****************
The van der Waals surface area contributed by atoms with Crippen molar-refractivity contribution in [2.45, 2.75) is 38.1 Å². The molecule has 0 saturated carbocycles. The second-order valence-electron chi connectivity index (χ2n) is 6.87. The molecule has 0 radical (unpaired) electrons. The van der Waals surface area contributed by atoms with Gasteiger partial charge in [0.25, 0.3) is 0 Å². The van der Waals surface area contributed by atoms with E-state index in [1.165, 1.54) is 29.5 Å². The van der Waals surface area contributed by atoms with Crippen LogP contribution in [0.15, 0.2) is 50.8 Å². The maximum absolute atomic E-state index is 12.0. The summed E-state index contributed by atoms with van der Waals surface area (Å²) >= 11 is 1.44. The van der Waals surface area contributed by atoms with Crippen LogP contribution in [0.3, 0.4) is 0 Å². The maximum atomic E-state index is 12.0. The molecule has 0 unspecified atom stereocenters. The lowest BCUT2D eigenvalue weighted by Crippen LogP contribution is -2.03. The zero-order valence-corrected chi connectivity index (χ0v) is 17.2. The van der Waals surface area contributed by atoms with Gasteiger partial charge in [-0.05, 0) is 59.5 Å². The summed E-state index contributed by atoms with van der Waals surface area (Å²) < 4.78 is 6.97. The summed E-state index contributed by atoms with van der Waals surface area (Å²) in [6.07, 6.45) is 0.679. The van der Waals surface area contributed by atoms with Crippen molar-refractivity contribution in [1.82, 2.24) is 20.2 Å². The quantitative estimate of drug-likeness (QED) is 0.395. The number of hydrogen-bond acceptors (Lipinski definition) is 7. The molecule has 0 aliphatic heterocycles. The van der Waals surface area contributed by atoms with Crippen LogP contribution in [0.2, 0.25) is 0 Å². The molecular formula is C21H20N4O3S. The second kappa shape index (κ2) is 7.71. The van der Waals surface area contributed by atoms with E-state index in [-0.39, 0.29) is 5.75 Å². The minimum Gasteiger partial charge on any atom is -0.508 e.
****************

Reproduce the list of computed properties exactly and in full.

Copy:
The van der Waals surface area contributed by atoms with Crippen molar-refractivity contribution in [2.45, 2.75) is 38.1 Å². The molecule has 0 saturated carbocycles. The second-order valence-electron chi connectivity index (χ2n) is 6.87. The molecule has 0 radical (unpaired) electrons. The van der Waals surface area contributed by atoms with Gasteiger partial charge in [0.25, 0.3) is 0 Å². The van der Waals surface area contributed by atoms with E-state index in [1.165, 1.54) is 29.5 Å². The van der Waals surface area contributed by atoms with Crippen LogP contribution in [0.15, 0.2) is 50.8 Å². The maximum absolute atomic E-state index is 12.0. The summed E-state index contributed by atoms with van der Waals surface area (Å²) >= 11 is 1.44. The van der Waals surface area contributed by atoms with Crippen LogP contribution in [0.3, 0.4) is 0 Å². The maximum atomic E-state index is 12.0. The molecule has 0 unspecified atom stereocenters. The lowest BCUT2D eigenvalue weighted by Crippen LogP contribution is -2.03. The zero-order valence-corrected chi connectivity index (χ0v) is 17.2. The van der Waals surface area contributed by atoms with Gasteiger partial charge in [-0.05, 0) is 59.5 Å². The summed E-state index contributed by atoms with van der Waals surface area (Å²) < 4.78 is 6.97. The summed E-state index contributed by atoms with van der Waals surface area (Å²) in [6.07, 6.45) is 0.679. The van der Waals surface area contributed by atoms with Crippen molar-refractivity contribution in [1.82, 2.24) is 20.2 Å². The quantitative estimate of drug-likeness (QED) is 0.395. The number of hydrogen-bond acceptors (Lipinski definition) is 7. The molecule has 0 aliphatic heterocycles. The van der Waals surface area contributed by atoms with Crippen LogP contribution in [0.2, 0.25) is 0 Å². The molecular formula is C21H20N4O3S. The second kappa shape index (κ2) is 7.71. The van der Waals surface area contributed by atoms with E-state index in [-0.39, 0.29) is 5.75 Å². The minimum Gasteiger partial charge on any atom is -0.508 e.